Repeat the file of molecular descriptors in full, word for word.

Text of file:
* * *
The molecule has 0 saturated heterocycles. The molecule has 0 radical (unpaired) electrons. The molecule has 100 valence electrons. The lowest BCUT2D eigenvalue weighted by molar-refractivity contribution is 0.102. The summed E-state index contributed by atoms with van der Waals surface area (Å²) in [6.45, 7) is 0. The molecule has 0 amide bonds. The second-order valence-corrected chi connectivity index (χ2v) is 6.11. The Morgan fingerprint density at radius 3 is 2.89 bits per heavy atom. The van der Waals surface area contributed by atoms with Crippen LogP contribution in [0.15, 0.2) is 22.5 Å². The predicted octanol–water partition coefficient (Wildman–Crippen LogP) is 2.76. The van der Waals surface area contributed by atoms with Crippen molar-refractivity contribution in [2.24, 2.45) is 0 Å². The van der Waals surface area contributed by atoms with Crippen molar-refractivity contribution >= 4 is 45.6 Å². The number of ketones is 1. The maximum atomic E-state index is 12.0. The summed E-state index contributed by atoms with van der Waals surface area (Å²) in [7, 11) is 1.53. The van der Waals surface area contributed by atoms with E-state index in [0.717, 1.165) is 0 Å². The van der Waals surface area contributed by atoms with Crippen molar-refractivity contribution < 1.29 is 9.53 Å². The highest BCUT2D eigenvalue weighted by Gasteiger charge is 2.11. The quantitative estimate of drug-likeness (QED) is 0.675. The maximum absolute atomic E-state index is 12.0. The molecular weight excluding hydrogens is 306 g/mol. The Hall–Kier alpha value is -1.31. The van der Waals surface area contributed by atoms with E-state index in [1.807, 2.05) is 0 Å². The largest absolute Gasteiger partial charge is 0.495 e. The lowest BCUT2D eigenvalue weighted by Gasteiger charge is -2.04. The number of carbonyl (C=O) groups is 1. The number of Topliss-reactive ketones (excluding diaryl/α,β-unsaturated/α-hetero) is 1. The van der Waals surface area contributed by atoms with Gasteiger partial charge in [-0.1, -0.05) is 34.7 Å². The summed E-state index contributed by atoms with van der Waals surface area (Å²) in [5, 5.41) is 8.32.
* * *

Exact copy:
The molecule has 0 saturated heterocycles. The molecule has 0 radical (unpaired) electrons. The molecule has 100 valence electrons. The lowest BCUT2D eigenvalue weighted by molar-refractivity contribution is 0.102. The summed E-state index contributed by atoms with van der Waals surface area (Å²) in [6.45, 7) is 0. The molecule has 0 amide bonds. The second-order valence-corrected chi connectivity index (χ2v) is 6.11. The Morgan fingerprint density at radius 3 is 2.89 bits per heavy atom. The van der Waals surface area contributed by atoms with Crippen LogP contribution in [0.15, 0.2) is 22.5 Å². The predicted octanol–water partition coefficient (Wildman–Crippen LogP) is 2.76. The van der Waals surface area contributed by atoms with Crippen molar-refractivity contribution in [2.24, 2.45) is 0 Å². The van der Waals surface area contributed by atoms with Crippen molar-refractivity contribution >= 4 is 45.6 Å². The number of ketones is 1. The maximum atomic E-state index is 12.0. The summed E-state index contributed by atoms with van der Waals surface area (Å²) in [7, 11) is 1.53. The van der Waals surface area contributed by atoms with E-state index in [0.717, 1.165) is 0 Å². The van der Waals surface area contributed by atoms with Crippen molar-refractivity contribution < 1.29 is 9.53 Å². The highest BCUT2D eigenvalue weighted by Gasteiger charge is 2.11. The quantitative estimate of drug-likeness (QED) is 0.675. The maximum absolute atomic E-state index is 12.0. The molecular weight excluding hydrogens is 306 g/mol. The Hall–Kier alpha value is -1.31. The van der Waals surface area contributed by atoms with E-state index in [1.807, 2.05) is 0 Å². The largest absolute Gasteiger partial charge is 0.495 e. The lowest BCUT2D eigenvalue weighted by Gasteiger charge is -2.04. The number of carbonyl (C=O) groups is 1. The number of Topliss-reactive ketones (excluding diaryl/α,β-unsaturated/α-hetero) is 1. The van der Waals surface area contributed by atoms with Gasteiger partial charge in [-0.1, -0.05) is 34.7 Å². The summed E-state index contributed by atoms with van der Waals surface area (Å²) in [5, 5.41) is 8.32.